On the hardware-side , the sensors used to measure soil moisture are not always accurate or precise. This can result in noisy datasets which can complicate model training. Finally, the data from a given growth season is often limited – depending on the crop. Even when data is available, it may be sparse or incomplete, further complicating the forecasting process.

Overall, forecasting soil moisture can be a difficult task due to the complex and varied nature of soil, the influence of many external factors on soil moisture levels, the limitations of measurement devices, and the quality of the resulting data. Despite these challenges, recent advances in deep learning are making it possible to more accurately forecast soil moisture levels, which can be valuable for a wide range of applications, including agriculture, hydrology, and climate modeling.

Temporal fusion transformers to the rescue

Recently, researchers at Google introduced the state-of-the-art Temporal Fusion Transformer (TFT). Temporal Fusion Transformers – as the name suggests – are capable of efficiently fusing various temporal information sources.  However, what truly distinguishes the temporal fusion transformers from their counterparts (e.g. LSTM) is their ability to condition on static information. Figure 1 shows the impressive architecture of the TFT as designed by the team at Google. In brief, from the bottom-up, we immediately notice the three types of input the TFT can take: static data, past information, and future information. This perfectly corresponds to the challenge of soil moisture forecasting where we wish to include static properties about e.g. the location of a field, the soil properties, and so on.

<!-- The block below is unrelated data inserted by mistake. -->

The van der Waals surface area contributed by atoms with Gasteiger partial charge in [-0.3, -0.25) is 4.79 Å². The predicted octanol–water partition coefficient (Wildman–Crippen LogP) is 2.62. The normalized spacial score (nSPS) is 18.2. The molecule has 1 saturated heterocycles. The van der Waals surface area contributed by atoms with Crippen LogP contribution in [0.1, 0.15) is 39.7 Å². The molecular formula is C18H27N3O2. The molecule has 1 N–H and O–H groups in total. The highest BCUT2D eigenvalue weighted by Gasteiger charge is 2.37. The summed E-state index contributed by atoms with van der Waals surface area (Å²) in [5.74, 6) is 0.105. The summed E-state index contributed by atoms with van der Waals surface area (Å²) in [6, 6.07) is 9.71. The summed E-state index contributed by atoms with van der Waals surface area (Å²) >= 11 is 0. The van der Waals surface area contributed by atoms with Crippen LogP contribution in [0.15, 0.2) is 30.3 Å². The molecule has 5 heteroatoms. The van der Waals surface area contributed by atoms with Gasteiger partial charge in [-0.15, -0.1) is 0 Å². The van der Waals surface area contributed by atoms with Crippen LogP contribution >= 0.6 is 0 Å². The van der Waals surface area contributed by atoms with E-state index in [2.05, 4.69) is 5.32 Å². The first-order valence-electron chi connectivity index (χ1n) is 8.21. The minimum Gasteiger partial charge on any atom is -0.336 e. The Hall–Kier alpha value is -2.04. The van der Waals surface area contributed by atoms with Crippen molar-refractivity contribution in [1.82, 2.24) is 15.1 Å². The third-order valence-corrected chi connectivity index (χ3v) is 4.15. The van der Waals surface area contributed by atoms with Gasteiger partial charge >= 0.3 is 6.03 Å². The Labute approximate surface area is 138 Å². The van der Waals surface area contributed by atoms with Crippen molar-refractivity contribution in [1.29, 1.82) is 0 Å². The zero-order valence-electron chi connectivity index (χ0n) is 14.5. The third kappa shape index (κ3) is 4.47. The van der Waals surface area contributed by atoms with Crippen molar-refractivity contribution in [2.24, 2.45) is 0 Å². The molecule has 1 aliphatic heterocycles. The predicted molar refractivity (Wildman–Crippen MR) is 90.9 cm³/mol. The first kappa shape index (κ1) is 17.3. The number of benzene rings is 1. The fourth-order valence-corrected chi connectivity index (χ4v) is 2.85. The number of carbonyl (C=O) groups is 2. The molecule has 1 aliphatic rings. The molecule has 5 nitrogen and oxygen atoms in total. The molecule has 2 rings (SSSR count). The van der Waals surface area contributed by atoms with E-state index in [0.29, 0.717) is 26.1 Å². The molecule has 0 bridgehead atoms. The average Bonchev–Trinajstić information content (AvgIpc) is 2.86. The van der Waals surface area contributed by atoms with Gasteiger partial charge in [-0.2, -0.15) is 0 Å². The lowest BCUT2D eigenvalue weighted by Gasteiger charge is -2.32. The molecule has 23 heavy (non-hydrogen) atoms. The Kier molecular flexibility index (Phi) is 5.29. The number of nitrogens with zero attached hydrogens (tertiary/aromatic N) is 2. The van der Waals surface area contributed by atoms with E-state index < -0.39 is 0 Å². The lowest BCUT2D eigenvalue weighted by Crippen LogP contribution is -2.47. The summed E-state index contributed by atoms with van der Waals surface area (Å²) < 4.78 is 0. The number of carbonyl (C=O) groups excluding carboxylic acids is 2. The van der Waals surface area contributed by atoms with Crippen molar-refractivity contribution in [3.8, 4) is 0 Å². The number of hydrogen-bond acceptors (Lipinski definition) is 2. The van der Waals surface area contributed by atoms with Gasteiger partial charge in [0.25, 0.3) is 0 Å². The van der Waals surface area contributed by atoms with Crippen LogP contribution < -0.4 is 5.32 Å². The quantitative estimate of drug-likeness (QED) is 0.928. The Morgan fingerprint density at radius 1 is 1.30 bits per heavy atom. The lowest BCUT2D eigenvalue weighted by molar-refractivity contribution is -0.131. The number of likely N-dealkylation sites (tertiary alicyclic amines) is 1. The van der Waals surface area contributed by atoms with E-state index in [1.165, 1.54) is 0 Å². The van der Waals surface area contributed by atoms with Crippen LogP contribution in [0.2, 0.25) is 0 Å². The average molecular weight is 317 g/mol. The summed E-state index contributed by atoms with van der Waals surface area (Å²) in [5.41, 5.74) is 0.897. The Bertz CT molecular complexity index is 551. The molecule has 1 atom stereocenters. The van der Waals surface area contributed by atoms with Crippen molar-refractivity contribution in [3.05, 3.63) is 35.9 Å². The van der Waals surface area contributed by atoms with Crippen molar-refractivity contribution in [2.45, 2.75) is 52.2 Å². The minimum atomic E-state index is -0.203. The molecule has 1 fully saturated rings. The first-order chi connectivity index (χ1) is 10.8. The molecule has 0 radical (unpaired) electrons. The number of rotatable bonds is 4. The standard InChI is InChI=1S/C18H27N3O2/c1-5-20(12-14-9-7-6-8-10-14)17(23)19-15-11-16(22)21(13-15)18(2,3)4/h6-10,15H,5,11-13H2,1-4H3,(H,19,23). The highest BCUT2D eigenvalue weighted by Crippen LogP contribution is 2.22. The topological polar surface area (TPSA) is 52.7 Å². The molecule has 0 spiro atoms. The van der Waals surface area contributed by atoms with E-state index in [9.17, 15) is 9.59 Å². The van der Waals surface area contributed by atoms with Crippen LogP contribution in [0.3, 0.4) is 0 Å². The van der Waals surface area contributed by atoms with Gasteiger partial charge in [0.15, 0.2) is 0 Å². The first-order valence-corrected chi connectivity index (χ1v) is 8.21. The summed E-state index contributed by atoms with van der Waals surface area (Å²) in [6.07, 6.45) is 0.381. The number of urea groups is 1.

Figure 1: architecture of the temporal fusion transformer. Observe how the architecture allows for the inclusion of static data, historic data, and future information.